Freedom of expression is enshrined in Nepal’s 2015 constitution, and the K P Oli government has repeatedly assured the public that this liberty will not be taken away. But because a sudden clampdown would ignite protests and international condemnation, the tactic seems to be to muzzle the media in gradual steps.
Since the Nepal Communist Party assumed office last year with a two-thirds majority in Parliament, it has incrementally pushed draft laws designed to dampen the citizens’ right to know. And with the spread of the Internet in Nepal, this also includes curtailing the freedom to express themselves on social media platforms.
Creeping control over the press in Nepal, Ajay Pradhan
Gagging the press in installments, Sewa Bhattarai
The Electronic Transactions Act is being superseded by the Information Technology Act, the draft of which has provisions that would directly impact Facebook, Twitter, or YouTube content. In a recent example, a ruling party youth wing forced a singer to remove a satirical song critical of corruption in high places. If the new law was in place then, the singer could have been jailed and/or fined.
“The draft Act is a direct threat to the people’s right to free expression and to press freedom,” says Shiva Gaunle, former head of the Federation of Nepalese Journalists, adding that the definition of what is objectionable is deliberately left vague to control content.
There is also an Advertising Act in the anvil that lays out vague parameters about what is acceptable in paid notices in the media, with 5 years imprisonment and/or Rs500,000 fine for infringement. Critics say this is another way to pressure the media by threatening advertisers. Indeed, although the target of the new draft seems to be Internet content, the impact will be felt by the legacy media with digital editions as well.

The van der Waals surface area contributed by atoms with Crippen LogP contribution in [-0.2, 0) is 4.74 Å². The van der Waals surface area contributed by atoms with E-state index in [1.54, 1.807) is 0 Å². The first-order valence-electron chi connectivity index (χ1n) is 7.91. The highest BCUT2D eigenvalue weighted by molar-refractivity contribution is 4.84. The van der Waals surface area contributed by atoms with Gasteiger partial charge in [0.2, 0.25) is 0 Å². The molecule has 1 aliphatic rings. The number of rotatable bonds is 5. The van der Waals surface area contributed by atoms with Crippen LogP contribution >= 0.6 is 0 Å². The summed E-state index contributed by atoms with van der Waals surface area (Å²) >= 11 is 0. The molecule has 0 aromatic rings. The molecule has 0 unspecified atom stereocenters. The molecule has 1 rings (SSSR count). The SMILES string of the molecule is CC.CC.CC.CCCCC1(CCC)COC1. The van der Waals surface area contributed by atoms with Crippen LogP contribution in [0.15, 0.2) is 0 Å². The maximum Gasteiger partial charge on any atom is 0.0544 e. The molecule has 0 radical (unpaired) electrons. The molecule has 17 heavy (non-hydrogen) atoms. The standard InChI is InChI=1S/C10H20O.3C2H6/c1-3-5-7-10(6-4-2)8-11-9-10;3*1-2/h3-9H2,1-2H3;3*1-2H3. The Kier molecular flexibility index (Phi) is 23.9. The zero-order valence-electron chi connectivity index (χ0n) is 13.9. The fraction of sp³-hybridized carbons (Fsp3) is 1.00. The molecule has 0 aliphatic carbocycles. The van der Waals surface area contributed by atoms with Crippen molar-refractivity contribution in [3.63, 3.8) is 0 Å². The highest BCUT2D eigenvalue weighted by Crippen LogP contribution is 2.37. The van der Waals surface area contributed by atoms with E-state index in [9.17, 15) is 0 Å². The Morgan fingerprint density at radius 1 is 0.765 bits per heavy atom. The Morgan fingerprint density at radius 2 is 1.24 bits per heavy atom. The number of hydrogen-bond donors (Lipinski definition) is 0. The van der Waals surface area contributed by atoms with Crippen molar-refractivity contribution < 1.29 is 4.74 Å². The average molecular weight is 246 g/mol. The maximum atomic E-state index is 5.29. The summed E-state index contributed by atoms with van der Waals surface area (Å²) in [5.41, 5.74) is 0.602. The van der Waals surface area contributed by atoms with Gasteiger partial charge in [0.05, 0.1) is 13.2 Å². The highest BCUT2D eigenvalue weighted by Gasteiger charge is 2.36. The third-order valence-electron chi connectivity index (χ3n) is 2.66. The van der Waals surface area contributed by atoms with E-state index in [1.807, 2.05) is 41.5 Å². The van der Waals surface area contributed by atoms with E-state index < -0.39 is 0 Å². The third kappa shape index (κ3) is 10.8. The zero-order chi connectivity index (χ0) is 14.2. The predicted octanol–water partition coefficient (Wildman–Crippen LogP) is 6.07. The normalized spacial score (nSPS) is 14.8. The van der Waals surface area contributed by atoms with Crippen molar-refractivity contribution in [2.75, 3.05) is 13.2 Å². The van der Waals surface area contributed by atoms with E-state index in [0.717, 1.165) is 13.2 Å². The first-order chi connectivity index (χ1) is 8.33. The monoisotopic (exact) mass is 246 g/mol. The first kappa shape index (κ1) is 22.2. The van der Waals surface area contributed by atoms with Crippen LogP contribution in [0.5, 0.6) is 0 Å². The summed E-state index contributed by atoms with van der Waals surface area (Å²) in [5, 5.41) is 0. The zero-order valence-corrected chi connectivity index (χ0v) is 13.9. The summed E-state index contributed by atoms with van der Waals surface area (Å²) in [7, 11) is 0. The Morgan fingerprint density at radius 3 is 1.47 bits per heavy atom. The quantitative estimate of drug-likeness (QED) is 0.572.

Strongman rule, Om Astha Rai
Suppressed, Om Astha Rai
The new rules come on top of a new Criminal Code that was drafted by a previous government but passed by this one that treats what can be vaguely construed to be objectionable reports and posts in the media as a criminal offence. Previously, violations would be liable for prosecution under other more benign laws.
A new draft Privacy Act that would have allowed officials to refuse to divulge information to the media was watered down earlier this year after public outrage. Says media law expert Baburam Aryal: “There is a clear intention to regulate the Internet platformwise, and thereby control content deemed critical.”